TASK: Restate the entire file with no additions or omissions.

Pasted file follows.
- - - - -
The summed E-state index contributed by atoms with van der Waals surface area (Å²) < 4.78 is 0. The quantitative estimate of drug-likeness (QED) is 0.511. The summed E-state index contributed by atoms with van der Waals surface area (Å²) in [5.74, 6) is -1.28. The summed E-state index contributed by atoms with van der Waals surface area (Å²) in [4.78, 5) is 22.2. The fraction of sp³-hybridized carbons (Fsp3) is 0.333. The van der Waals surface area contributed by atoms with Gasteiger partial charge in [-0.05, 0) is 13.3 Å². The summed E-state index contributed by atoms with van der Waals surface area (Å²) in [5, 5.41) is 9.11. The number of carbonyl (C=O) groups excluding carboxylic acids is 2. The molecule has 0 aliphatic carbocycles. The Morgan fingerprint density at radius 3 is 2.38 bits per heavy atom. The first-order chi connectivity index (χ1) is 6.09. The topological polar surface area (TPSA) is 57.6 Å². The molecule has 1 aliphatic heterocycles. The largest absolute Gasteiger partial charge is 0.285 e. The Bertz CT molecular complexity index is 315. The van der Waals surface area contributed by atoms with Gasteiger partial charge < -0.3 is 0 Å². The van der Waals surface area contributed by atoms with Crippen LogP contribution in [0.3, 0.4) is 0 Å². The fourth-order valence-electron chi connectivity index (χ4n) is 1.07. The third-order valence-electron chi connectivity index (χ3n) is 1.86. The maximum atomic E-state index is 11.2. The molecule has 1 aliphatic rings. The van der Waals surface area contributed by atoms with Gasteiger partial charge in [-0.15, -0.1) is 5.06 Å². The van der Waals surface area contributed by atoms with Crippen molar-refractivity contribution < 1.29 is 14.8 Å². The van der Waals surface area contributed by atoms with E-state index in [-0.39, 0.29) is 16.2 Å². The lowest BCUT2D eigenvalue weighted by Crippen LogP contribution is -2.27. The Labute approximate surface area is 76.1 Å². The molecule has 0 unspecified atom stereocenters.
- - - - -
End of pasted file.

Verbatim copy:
The summed E-state index contributed by atoms with van der Waals surface area (Å²) < 4.78 is 0. The quantitative estimate of drug-likeness (QED) is 0.511. The summed E-state index contributed by atoms with van der Waals surface area (Å²) in [5.74, 6) is -1.28. The summed E-state index contributed by atoms with van der Waals surface area (Å²) in [4.78, 5) is 22.2. The fraction of sp³-hybridized carbons (Fsp3) is 0.333. The van der Waals surface area contributed by atoms with Gasteiger partial charge in [-0.05, 0) is 13.3 Å². The summed E-state index contributed by atoms with van der Waals surface area (Å²) in [5, 5.41) is 9.11. The number of carbonyl (C=O) groups excluding carboxylic acids is 2. The molecule has 0 aliphatic carbocycles. The Morgan fingerprint density at radius 3 is 2.38 bits per heavy atom. The first-order chi connectivity index (χ1) is 6.09. The topological polar surface area (TPSA) is 57.6 Å². The molecule has 1 aliphatic heterocycles. The largest absolute Gasteiger partial charge is 0.285 e. The Bertz CT molecular complexity index is 315. The van der Waals surface area contributed by atoms with Gasteiger partial charge < -0.3 is 0 Å². The van der Waals surface area contributed by atoms with Crippen LogP contribution in [0.3, 0.4) is 0 Å². The fourth-order valence-electron chi connectivity index (χ4n) is 1.07. The third-order valence-electron chi connectivity index (χ3n) is 1.86. The maximum atomic E-state index is 11.2. The molecule has 1 aliphatic rings. The van der Waals surface area contributed by atoms with Gasteiger partial charge in [-0.15, -0.1) is 5.06 Å². The van der Waals surface area contributed by atoms with Crippen molar-refractivity contribution < 1.29 is 14.8 Å². The van der Waals surface area contributed by atoms with E-state index in [-0.39, 0.29) is 16.2 Å². The lowest BCUT2D eigenvalue weighted by Crippen LogP contribution is -2.27. The Labute approximate surface area is 76.1 Å². The molecule has 0 unspecified atom stereocenters.